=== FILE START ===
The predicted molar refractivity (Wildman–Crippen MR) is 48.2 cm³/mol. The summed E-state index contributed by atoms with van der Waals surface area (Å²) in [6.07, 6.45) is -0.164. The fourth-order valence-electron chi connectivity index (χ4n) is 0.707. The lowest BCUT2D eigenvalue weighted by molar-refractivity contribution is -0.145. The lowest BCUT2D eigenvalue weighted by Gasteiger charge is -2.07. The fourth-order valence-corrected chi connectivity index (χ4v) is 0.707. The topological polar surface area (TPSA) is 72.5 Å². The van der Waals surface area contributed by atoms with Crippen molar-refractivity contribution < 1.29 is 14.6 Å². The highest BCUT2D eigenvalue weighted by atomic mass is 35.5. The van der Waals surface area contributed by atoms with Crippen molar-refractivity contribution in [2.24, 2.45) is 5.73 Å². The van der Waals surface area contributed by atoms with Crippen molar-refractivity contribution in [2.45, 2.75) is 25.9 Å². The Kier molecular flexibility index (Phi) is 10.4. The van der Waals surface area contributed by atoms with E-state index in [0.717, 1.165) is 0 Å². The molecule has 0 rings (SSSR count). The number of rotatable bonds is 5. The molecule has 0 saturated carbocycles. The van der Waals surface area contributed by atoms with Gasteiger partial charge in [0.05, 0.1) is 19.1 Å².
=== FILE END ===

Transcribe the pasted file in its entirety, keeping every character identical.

The predicted molar refractivity (Wildman–Crippen MR) is 48.2 cm³/mol. The summed E-state index contributed by atoms with van der Waals surface area (Å²) in [6.07, 6.45) is -0.164. The fourth-order valence-electron chi connectivity index (χ4n) is 0.707. The lowest BCUT2D eigenvalue weighted by molar-refractivity contribution is -0.145. The lowest BCUT2D eigenvalue weighted by Gasteiger charge is -2.07. The fourth-order valence-corrected chi connectivity index (χ4v) is 0.707. The topological polar surface area (TPSA) is 72.5 Å². The van der Waals surface area contributed by atoms with Crippen molar-refractivity contribution < 1.29 is 14.6 Å². The highest BCUT2D eigenvalue weighted by atomic mass is 35.5. The van der Waals surface area contributed by atoms with Crippen molar-refractivity contribution in [2.24, 2.45) is 5.73 Å². The van der Waals surface area contributed by atoms with Crippen molar-refractivity contribution in [2.45, 2.75) is 25.9 Å². The Kier molecular flexibility index (Phi) is 10.4. The van der Waals surface area contributed by atoms with E-state index in [0.717, 1.165) is 0 Å². The molecule has 0 rings (SSSR count). The number of rotatable bonds is 5. The molecule has 0 saturated carbocycles. The van der Waals surface area contributed by atoms with Gasteiger partial charge in [0.05, 0.1) is 19.1 Å².